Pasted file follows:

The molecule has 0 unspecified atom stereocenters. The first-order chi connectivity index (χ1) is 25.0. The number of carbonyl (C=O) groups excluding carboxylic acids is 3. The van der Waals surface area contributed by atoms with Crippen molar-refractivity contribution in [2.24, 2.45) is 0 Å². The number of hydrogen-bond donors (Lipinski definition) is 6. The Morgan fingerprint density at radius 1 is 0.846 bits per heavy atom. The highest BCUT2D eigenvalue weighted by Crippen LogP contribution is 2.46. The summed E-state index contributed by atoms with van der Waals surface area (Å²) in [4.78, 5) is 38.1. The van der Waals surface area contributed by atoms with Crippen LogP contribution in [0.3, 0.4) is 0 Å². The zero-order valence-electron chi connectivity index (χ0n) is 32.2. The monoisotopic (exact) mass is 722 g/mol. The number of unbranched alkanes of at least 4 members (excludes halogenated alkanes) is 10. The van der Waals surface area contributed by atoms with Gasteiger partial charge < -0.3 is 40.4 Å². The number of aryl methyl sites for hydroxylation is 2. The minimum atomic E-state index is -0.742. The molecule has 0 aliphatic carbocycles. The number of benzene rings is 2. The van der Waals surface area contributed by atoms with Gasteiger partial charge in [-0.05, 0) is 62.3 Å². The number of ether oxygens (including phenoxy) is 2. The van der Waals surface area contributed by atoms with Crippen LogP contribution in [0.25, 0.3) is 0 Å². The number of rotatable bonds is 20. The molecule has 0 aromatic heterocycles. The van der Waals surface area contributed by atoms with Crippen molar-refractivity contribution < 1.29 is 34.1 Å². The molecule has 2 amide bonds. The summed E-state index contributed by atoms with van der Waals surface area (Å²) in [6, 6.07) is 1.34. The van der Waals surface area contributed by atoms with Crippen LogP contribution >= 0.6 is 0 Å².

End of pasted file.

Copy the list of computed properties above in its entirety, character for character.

The molecule has 0 unspecified atom stereocenters. The first-order chi connectivity index (χ1) is 25.0. The number of carbonyl (C=O) groups excluding carboxylic acids is 3. The van der Waals surface area contributed by atoms with Crippen molar-refractivity contribution in [2.24, 2.45) is 0 Å². The number of hydrogen-bond donors (Lipinski definition) is 6. The Morgan fingerprint density at radius 1 is 0.846 bits per heavy atom. The highest BCUT2D eigenvalue weighted by Crippen LogP contribution is 2.46. The summed E-state index contributed by atoms with van der Waals surface area (Å²) in [4.78, 5) is 38.1. The van der Waals surface area contributed by atoms with Crippen LogP contribution in [0.3, 0.4) is 0 Å². The zero-order valence-electron chi connectivity index (χ0n) is 32.2. The monoisotopic (exact) mass is 722 g/mol. The number of unbranched alkanes of at least 4 members (excludes halogenated alkanes) is 10. The van der Waals surface area contributed by atoms with Gasteiger partial charge < -0.3 is 40.4 Å². The number of aryl methyl sites for hydroxylation is 2. The minimum atomic E-state index is -0.742. The molecule has 0 aliphatic carbocycles. The number of benzene rings is 2. The van der Waals surface area contributed by atoms with Gasteiger partial charge in [-0.05, 0) is 62.3 Å². The number of ether oxygens (including phenoxy) is 2. The van der Waals surface area contributed by atoms with Crippen LogP contribution in [0.25, 0.3) is 0 Å². The number of rotatable bonds is 20. The molecule has 0 aromatic heterocycles. The van der Waals surface area contributed by atoms with Crippen molar-refractivity contribution < 1.29 is 34.1 Å². The molecule has 2 amide bonds. The summed E-state index contributed by atoms with van der Waals surface area (Å²) in [6, 6.07) is 1.34. The van der Waals surface area contributed by atoms with Crippen LogP contribution >= 0.6 is 0 Å².